Our net loss for our first six months of fiscal year 2017 was $2.7 million compared to net loss of $7.6 million for our first six months of fiscal year 2016.

 

Effects of Foreign Exchange Rates. Although our consolidated financial statements are stated in U.S. dollars, all of our subsidiaries outside of the U.S. have functional currencies other than the U.S. dollar. Gains and losses arising from the translation of the balance sheets of our subsidiaries from the functional currencies to U.S. dollars are reported as adjustments to stockholders’ equity. Fluctuations in exchange rates may also have an effect on our results of operations. The strengthening of the U.S. dollar against the functional currencies of our foreign subsidiaries has negatively impacted our results of operations. Since both revenues and expenses are generally denominated in our subsidiaries’ local currency, changes in exchange rates that have an adverse effect on our foreign revenues are partially offset by a favorable effect on our foreign expenses. The impact of future exchange rates on our results of operations cannot be accurately predicted. To date, we have not sought to hedge the risks associated with fluctuations in exchange rates, and therefore we continue to be subject to such risks. Even if we undertake such hedging transactions in the future, there can be no assurance that any hedging techniques we implement would be successful in eliminating or reducing the effects of currency fluctuations. See Item 1A “Risk Factors” in our 2016 10-K.

 

 
20

 

 

FLUCTUATIONS IN QUARTERLY RESULTS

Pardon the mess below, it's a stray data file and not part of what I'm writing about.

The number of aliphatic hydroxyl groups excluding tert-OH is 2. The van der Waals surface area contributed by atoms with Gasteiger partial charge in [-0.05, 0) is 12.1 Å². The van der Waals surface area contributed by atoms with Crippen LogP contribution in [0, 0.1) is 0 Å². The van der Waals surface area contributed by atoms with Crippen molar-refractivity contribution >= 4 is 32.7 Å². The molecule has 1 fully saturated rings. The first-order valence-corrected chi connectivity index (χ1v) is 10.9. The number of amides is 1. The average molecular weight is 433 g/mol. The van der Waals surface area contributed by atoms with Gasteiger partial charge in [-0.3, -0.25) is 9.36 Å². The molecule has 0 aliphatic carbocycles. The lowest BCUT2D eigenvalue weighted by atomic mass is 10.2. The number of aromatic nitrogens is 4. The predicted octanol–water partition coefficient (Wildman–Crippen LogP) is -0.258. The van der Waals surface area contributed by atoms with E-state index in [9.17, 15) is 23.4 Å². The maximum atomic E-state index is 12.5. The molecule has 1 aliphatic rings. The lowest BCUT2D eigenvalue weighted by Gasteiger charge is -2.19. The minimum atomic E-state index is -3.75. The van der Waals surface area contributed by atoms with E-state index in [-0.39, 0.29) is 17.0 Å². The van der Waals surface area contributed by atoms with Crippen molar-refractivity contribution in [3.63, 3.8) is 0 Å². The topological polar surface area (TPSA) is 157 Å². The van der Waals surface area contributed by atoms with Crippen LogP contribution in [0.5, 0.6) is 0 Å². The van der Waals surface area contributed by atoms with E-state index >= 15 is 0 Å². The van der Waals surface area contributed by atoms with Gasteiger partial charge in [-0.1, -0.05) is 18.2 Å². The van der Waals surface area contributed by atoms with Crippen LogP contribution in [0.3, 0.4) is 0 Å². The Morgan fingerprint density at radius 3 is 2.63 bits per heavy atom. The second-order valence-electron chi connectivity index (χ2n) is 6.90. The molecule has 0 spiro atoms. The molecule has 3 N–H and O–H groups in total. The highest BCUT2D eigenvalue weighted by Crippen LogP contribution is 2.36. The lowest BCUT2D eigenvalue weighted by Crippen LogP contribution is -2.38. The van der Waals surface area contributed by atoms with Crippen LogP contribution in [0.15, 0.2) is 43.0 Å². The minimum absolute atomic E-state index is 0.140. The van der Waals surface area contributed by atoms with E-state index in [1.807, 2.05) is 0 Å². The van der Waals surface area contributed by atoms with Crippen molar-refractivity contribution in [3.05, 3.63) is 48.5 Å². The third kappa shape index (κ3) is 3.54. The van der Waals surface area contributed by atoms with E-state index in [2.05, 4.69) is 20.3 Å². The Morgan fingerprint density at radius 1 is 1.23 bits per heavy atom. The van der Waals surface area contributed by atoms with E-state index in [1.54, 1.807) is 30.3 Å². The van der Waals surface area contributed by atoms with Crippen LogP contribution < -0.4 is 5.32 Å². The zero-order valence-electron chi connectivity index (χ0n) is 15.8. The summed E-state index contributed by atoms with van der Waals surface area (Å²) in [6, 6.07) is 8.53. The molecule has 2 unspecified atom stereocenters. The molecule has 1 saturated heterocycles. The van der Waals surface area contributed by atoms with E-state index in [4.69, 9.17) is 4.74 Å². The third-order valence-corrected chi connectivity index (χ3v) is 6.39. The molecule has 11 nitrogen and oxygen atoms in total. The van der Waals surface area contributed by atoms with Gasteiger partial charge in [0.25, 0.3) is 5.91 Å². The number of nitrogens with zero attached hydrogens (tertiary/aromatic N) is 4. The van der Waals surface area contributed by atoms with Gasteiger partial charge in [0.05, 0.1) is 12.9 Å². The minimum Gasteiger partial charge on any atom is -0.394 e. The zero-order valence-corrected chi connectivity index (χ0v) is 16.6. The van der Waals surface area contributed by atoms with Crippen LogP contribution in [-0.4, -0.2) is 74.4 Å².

Our quarterly results are affected by many factors, including the number of weeks during which courses can be conducted in a quarter, the nature and extent of our marketing, the timing of the introduction of new courses, competitive forces within the markets we serve, the mix of our course events between IT and management and customer site or education center venues, and currency fluctuations.

 

LIQUIDITY AND CAPITAL RESOURCES

 

Liquidity. As of the second quarter of fiscal year 2017 which ended March 31, 2017, we reported an accumulated deficit of $18.0 million. We have also reported negative cash flow from operations in fiscal year 2016 and for the previous four fiscal years as our revenues have declined each year over year during this period. At March 31, 2017, our capital resources consisted of cash and cash equivalents of $5.3 million. While we have, and continue to take steps to stabilize revenues and decrease our operating costs on a year over year basis for fiscal year 2017, unless we are able to improve our liquidity in the future, there is substantial doubt about the Company’s ability to continue as a going concern. Our registered independent public accounting firm’s report on our audited financial statements for the year ended September 30, 2016 that is included in our 2016 Form 10-K contained an explanatory paragraph related to the Company’s ability to continue as a going concern.

 

We have been executing upon new strategies to increase the number of attendees in our public courses and expand our overall customer base. Many of these strategies relate to pricing initiatives to attract new customers or to re-engage old customers that have not used our services in many years.

 

We have accelerated our Comprehensive Cost Reduction Program with the goal of significantly reducing our fiscal year 2017 overall expenses when compared to the Company’s expenses for fiscal year 2016. These reductions have been initiated to right-size the Company’s operations, modernize its business operations to meet customer demand and preserve capital. We are starting to see the results of the cost reduction program as cost of revenues decreased $4.3 million for the first six months of fiscal year 2017 when compared to the same period of fiscal year 2016, and operating expense decreased $4.8 million for the 2017 six month period over 2016 six month period.